Marriott Project for Falmouth Heads to Full Commission

CCB MEDIA PHOTO Vicky Lowell speaks before a Cape Cod Commission subcommittee that is reviewing the project to construct a Marriott Hotel on Main Street in Falmouth.

Vicky Lowell speaks before a Cape Cod Commission subcommittee that is reviewing the project to construct a Marriott Hotel on Main Street in Falmouth.

FALMOUTH – Issues of community character were front and center last night as the Cape Cod Commission subcommittee held their third public hearing on the project to construct a three-story 110-room SpringHill Suites Marriott on the east end of Falmouth’s Main Street.

After last night’s hearing, the subcommittee voted to send the project to the full Cape Cod Commission for review.

The subcommittee asked commission staff to put together a memo for the full 17-member body laying out the subcommittee’s concerns about the project.

The subcommittee met in the auditorium at Morse Pond School. More than 150 people attended the hearing.

Among those giving testimony at the hearing was Falmouth architect Jill Neubauer who said the style of the building does not fit in Falmouth.

Speaking of the shape of the building, she said, “These two large flat-roofed rectangles with a Logan Airport bridge have no articulation or character made through shape or change of scale.”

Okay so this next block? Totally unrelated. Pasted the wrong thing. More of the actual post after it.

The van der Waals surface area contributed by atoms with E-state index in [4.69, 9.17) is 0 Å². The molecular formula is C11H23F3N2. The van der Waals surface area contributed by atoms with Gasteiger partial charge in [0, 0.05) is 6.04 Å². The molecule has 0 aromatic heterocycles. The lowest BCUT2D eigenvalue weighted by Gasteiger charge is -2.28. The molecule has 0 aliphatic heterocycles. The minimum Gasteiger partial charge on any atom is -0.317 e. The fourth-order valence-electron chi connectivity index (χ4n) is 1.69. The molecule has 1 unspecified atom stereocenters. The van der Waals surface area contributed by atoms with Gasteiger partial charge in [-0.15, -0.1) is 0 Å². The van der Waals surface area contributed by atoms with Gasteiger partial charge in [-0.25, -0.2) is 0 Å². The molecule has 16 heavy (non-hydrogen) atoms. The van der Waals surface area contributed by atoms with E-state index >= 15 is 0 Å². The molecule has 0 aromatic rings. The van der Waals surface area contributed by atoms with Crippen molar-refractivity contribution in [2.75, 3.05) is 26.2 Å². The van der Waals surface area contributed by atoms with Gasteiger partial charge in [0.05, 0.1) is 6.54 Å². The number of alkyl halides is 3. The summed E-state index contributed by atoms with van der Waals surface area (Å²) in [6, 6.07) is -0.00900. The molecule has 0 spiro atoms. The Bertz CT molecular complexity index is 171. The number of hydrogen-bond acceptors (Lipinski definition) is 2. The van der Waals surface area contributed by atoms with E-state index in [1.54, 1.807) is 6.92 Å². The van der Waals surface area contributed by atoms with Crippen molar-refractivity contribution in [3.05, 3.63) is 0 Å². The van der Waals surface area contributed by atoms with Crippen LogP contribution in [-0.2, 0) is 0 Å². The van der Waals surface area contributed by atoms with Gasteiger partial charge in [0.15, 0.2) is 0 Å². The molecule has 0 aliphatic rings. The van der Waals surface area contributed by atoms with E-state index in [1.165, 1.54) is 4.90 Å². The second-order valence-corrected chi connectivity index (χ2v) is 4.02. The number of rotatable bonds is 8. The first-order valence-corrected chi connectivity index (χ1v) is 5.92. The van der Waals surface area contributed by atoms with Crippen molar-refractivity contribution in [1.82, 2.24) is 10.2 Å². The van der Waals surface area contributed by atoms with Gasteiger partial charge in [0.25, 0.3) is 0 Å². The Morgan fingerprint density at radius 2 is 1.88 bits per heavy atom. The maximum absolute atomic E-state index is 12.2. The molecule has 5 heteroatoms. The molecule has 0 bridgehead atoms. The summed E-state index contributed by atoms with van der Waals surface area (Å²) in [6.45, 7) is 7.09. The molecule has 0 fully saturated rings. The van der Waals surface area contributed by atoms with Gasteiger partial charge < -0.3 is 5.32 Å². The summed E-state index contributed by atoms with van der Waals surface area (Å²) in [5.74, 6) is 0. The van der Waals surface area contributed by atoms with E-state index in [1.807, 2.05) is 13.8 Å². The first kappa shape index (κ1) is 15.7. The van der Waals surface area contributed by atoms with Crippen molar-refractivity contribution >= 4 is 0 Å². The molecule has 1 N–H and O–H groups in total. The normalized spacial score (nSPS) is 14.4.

She said, “Nothing can improve the character of this 110-room hotel except reducing its size and making a change to its volume and its overall shape. Unless this building is redesigned with talent, I ask that the Cape Cod Commission deny this building, as it is an assault on the character of Cape Cod and of Falmouth.”

Richard Latimer said he is very familiar with the area, having moved with his family to a house on nearby Nye Road in 1958. He said that house had been owned by a local druggist and he said large corporations like Marriott have driven out local businesses.

“For all of this, we are promised $250,000 in taxes. I’d say that’s a sucker’s deal,” he said.

Also speaking was Vicky Lowell of North Falmouth, who was one of the first representatives to the Cape Cod Commission from Falmouth. She said she hoped the commission would improve its communications for hearings such as this one, because the public was confused at the outset, particularly with regard to the project’s traffic impacts.

During a workshop that the subcommittee held last week, subcommittee members expressed concerns about the size and scale of the building and staff said those concerns would be part of the memo to the full commission.

Those concerns, as well as the impact on the nearby neighborhood, have been the main complaint from the dozens of Falmouth residents who have spoken in opposition to the project at three public hearings.

The full commission will begin their review of the project on July 9. Two additional meetings will be held on July 23 and August 7.

The commission is required to close the public hearing before August 8 or 9.

The commission then will have 60 days to issue a decision on the project.

If the project is approved, it will need special permits from both the Falmouth Planning Board and the Falmouth Zoning Board of Appeals.

The full commission will take up the project on July 9 at 3 p.m. in the Assembly of Delegates chamber at the Barnstable District Courthouse.

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